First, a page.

Petty was made a Browning automatic rifleman. “When he got up to platoon sergeant he asked Rudder if he could still carry the heavy BAR. He carried it up the cliff and killed, they figured afterward, about thirty Germans with it, and there are many among the Rangers who today still say that Petty saved their lives.
“These were brave men, here,” Rudder said now to the
The boy had thrown his leg over the wall and was looking at the hole that Petty and his men had knocked into the top of the wall to give them a better field of fire for the BAR. He nodded his head.
“You have to remember, son, that it was pitch dark and they didn’t know how many Germans there were or where they were.”
“You remember how you used to feel when you had to go to the henhouse at night at the ranch?”
Rudder turned around and looked back up the slope of the green field. With the toe of his right shoe he made a pass at the rye and clover.
“If I had this kind of cover at home,” he said, “I’d sure put some sheep on it.”
He finished with his piece of ground. It was late afternoon and we drove back, through that crossroad outside Formigny and east to Bayeux. That night we sat in the small linoleumed lobby of the Lion d’Or waiting for the BBC news on the small radio standing on the radiator cover. The boy had gone up to bed.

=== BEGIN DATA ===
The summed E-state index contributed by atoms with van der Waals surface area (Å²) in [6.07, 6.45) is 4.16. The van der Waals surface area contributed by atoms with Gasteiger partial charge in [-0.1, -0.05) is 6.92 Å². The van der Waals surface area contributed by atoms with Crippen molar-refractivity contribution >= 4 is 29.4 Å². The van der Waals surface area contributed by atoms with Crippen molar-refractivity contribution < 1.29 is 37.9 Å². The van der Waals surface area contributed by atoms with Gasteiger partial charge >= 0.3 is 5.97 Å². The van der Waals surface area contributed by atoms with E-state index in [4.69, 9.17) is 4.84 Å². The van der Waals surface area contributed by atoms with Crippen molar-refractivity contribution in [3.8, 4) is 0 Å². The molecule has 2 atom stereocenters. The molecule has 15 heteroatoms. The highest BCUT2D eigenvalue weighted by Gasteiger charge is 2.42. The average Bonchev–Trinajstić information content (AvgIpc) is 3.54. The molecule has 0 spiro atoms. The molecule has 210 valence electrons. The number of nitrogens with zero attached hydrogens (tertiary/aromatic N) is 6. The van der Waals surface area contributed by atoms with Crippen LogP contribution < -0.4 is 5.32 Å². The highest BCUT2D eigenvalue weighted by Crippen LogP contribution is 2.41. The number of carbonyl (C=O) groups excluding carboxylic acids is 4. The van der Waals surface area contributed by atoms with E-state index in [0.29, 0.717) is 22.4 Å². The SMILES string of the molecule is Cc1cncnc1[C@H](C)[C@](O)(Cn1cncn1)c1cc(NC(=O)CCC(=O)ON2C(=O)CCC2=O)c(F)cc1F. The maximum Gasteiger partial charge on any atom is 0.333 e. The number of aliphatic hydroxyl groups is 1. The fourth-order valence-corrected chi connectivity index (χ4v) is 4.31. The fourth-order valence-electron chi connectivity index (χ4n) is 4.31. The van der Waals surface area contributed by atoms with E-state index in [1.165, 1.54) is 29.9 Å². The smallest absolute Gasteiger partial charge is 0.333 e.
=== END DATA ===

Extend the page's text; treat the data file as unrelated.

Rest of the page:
“You wonder so long,” Rudder said, “what it would be like to come back. Then you come back and it’s hard to know what you feel.”
We were alone in the lobby except for the woman in the black dress leaning on the desk with her elbows and watching us and then turning her eyes down when we happened to look at her.
“It was hard to believe when it was going on,” Rudder said. “It’s even harder to believe now.”
When Rudder had come back from the war he had lost himself in his family and his work. There were the two children before he went to war—the boy and Margaret Ann, who is now twelve—and three after the war—Linda, who is seven, Jane, five, and Robert, born last April. There is the office at the Brady Aviation Plant of the Intercontinental Manufacturing Company, Inc., where he is vice president. He is on the State Democratic Committee and the State Board of Welfare, and for six years was mayor of Brady.
“You think of the wonderful kids you had with you,” he said. “You think that if you could have men like that around you in a peacetime world, men as devoted as that, there wouldn’t be anything you couldn’t accomplish.”